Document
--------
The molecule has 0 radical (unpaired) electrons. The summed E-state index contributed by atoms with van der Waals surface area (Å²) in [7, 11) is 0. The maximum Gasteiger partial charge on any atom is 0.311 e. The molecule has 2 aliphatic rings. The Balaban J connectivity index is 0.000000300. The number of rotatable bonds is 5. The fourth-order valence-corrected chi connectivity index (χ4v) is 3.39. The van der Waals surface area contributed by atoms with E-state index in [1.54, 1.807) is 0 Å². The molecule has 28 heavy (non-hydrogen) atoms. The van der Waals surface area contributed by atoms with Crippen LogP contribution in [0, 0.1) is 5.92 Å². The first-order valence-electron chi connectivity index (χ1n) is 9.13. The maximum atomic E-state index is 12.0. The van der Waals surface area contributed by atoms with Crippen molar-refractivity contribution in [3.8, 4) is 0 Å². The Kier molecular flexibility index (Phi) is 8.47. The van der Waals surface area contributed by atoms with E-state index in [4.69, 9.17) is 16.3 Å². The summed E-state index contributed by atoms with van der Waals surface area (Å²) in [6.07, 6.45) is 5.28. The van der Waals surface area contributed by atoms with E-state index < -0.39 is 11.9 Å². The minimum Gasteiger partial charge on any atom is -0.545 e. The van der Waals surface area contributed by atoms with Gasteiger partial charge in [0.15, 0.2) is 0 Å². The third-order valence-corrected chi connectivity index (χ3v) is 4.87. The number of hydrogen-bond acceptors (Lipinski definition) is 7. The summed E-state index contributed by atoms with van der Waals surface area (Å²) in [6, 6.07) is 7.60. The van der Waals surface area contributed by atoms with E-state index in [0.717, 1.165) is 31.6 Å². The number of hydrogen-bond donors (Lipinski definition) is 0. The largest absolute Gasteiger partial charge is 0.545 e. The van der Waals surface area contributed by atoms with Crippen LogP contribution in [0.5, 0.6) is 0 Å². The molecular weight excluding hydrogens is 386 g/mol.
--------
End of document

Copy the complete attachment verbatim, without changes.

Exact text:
The molecule has 0 radical (unpaired) electrons. The summed E-state index contributed by atoms with van der Waals surface area (Å²) in [7, 11) is 0. The maximum Gasteiger partial charge on any atom is 0.311 e. The molecule has 2 aliphatic rings. The Balaban J connectivity index is 0.000000300. The number of rotatable bonds is 5. The fourth-order valence-corrected chi connectivity index (χ4v) is 3.39. The van der Waals surface area contributed by atoms with E-state index in [1.54, 1.807) is 0 Å². The molecule has 28 heavy (non-hydrogen) atoms. The van der Waals surface area contributed by atoms with Crippen LogP contribution in [0, 0.1) is 5.92 Å². The first-order valence-electron chi connectivity index (χ1n) is 9.13. The maximum atomic E-state index is 12.0. The van der Waals surface area contributed by atoms with Crippen molar-refractivity contribution in [3.8, 4) is 0 Å². The Kier molecular flexibility index (Phi) is 8.47. The van der Waals surface area contributed by atoms with E-state index in [4.69, 9.17) is 16.3 Å². The summed E-state index contributed by atoms with van der Waals surface area (Å²) in [6.07, 6.45) is 5.28. The van der Waals surface area contributed by atoms with E-state index < -0.39 is 11.9 Å². The minimum Gasteiger partial charge on any atom is -0.545 e. The van der Waals surface area contributed by atoms with Gasteiger partial charge in [0.15, 0.2) is 0 Å². The third-order valence-corrected chi connectivity index (χ3v) is 4.87. The number of hydrogen-bond acceptors (Lipinski definition) is 7. The summed E-state index contributed by atoms with van der Waals surface area (Å²) in [6, 6.07) is 7.60. The van der Waals surface area contributed by atoms with E-state index in [0.717, 1.165) is 31.6 Å². The number of hydrogen-bond donors (Lipinski definition) is 0. The largest absolute Gasteiger partial charge is 0.545 e. The van der Waals surface area contributed by atoms with Crippen LogP contribution in [0.5, 0.6) is 0 Å². The molecular weight excluding hydrogens is 386 g/mol.